At this stage most people that read about endurance distance racing have heard of ‘The Race’ in Donegal. My blog from two years ago gives a brief description of what it is like to take part. I still reckon that it is almost impossible to put into words what this race is really like. Some say spectacular, epic, gruelling, relentless, fun even, but for me it is no doubt Irelands toughest multisport race and this is how 2019 unfolded.
It all started at registration on Friday. It was a squally day with showers moving in fast from the west as I racked my bike in the car park near Rathmullan strand. This would be the starting point for the first cycle section after the kayak. I went for a short walk and had a coffee on the beach to stretch my legs. I had arrived up on Thursday. I decided that with The Race, the more rest in preparation the better and there would be no rushing. I literally had all day to register and to be honest I needed it. I will rewind a few weeks just for the background to training etc, but I’m not going to bore the hind legs off everyone, I promise.
So the two months before the race were made up of consistent but very short training sessions. I never got out on the road for more than 2.5hours and spent most trainings smashing out an hour on the turbo and maintaining fitness with plenty strength and mobility work. My running wasn’t great with a hip which had been giving issues but I still managed a few good trail and hill runs. I never ran more than 23km in the three months before this race, having finished the Dorset Ultra well on the 3rd of December, I decided that all the miles from 2018 would stand to me and at this stage over training would be my downfall. So it might come as a surprise to hear that after christmas I think about 9 hours was my peak weeks training. I was only a few weeks into a new job in the UK at the time and ended up coming back to Ireland at the beginning of March for another new job. All this piled in I knew I was in good shape but I also knew the mileage on the bike really wasn’t in the bag. You can never have it every way and now it was about turning up fit enough to be on the startline.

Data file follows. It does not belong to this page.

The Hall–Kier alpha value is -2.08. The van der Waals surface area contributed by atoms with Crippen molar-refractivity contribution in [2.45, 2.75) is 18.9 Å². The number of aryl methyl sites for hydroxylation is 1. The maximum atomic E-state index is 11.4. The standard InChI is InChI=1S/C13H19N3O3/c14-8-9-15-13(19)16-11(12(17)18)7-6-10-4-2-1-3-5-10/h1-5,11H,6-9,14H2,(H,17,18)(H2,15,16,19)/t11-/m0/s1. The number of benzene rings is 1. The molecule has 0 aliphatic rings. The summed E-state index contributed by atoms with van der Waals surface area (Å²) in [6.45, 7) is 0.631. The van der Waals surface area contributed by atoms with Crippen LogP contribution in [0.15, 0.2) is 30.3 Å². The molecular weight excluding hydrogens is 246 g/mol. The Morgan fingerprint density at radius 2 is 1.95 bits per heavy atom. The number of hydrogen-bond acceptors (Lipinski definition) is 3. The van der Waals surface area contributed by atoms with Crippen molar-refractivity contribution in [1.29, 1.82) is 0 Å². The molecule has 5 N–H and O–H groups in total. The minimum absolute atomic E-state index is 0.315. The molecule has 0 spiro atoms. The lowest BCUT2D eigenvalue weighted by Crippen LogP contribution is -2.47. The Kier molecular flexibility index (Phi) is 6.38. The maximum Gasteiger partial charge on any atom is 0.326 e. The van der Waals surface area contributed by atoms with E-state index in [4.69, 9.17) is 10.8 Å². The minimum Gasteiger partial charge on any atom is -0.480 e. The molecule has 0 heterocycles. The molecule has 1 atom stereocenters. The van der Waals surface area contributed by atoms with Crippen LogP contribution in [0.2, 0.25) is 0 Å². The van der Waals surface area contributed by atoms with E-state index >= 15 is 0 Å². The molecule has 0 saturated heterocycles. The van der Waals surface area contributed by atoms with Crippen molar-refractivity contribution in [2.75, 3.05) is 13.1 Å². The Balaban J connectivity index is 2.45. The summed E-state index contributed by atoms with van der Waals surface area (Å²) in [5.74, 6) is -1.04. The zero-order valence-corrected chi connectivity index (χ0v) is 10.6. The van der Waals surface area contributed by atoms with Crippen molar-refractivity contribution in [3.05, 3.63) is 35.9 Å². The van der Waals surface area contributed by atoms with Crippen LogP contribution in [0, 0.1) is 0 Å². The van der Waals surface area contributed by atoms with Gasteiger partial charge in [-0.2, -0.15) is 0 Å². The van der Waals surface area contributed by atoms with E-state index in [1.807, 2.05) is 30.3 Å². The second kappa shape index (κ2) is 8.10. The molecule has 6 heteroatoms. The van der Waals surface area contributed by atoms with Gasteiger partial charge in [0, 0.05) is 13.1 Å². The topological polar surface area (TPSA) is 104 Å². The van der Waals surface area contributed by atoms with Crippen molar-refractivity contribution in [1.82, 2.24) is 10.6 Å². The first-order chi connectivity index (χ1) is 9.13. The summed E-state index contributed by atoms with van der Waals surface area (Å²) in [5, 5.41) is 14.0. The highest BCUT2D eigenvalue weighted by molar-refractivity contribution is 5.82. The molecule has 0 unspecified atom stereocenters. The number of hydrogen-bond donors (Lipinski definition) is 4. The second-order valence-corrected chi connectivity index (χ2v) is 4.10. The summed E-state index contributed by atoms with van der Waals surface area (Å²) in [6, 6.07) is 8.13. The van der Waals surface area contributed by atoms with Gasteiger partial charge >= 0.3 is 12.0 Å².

The bike racked in Rathmullan, check, registration complete in Garton at the startline, check, and boxes for transitions dropped off here too. Good stuff, now back to rest up and enjoy my last few hours before it all kicked off.
I woke up at 3am, ate some porridge, a pancake and a banana and Shaun gave me a lift to Garton for the start, which would kick off at 5am. Let the games begin!
I met my mum, Dee, and sisters Lisa and Linsey at the start. Fair play to them getting up at 4am to come see me off. The crowd gathered and the tension was real. I met Rachel Nolan and we went for a short jog. She could see the tension in the hall was getting to me a bit and reckoned a little jog would do us both good. We literally ran 100 metres and back to the startline. No point in doing a long warm up before a race of this multitude. So at 5am we were off, head torches dancing in the early morning as we set foot into the craziness of a race of 250km. The first leg would be a 23.5km run to Ramelton where we would head for the sea and out through Lough Swilly.
I decided to settle into my own rhythm and not hit the first run too hard, but at same time I knew the running was my strongest discipline so I wouldn’t be hanging around either. I ran at between 4.10 and 4.20 min/km and with the majority of the run on downhill or flat I remained comfortable throughout. The run winds its way along country roads, across the Leannon River and the Lurgy River, through Kilmacrenan village and as the light came into the day I sipped away on my tailwind and thought of my strategy for the day ahead.
Ah yes I had a plan this time! The last time I was here I had never taken part in an endurance event and really surprised myself in how well I did. This time I rocked up with a plan. My plan outlined was basically to knock out the first run in comfortable but fast pace, do a steady kayak and then try to get through the first hilly 96km without blowing up but in and around the 4 hours. From there I would hit my happy place on the mountain and this would catapult me around the next 65k on the bike before jumping off and running a marathon in less than 4 hours. Easy Peasy!!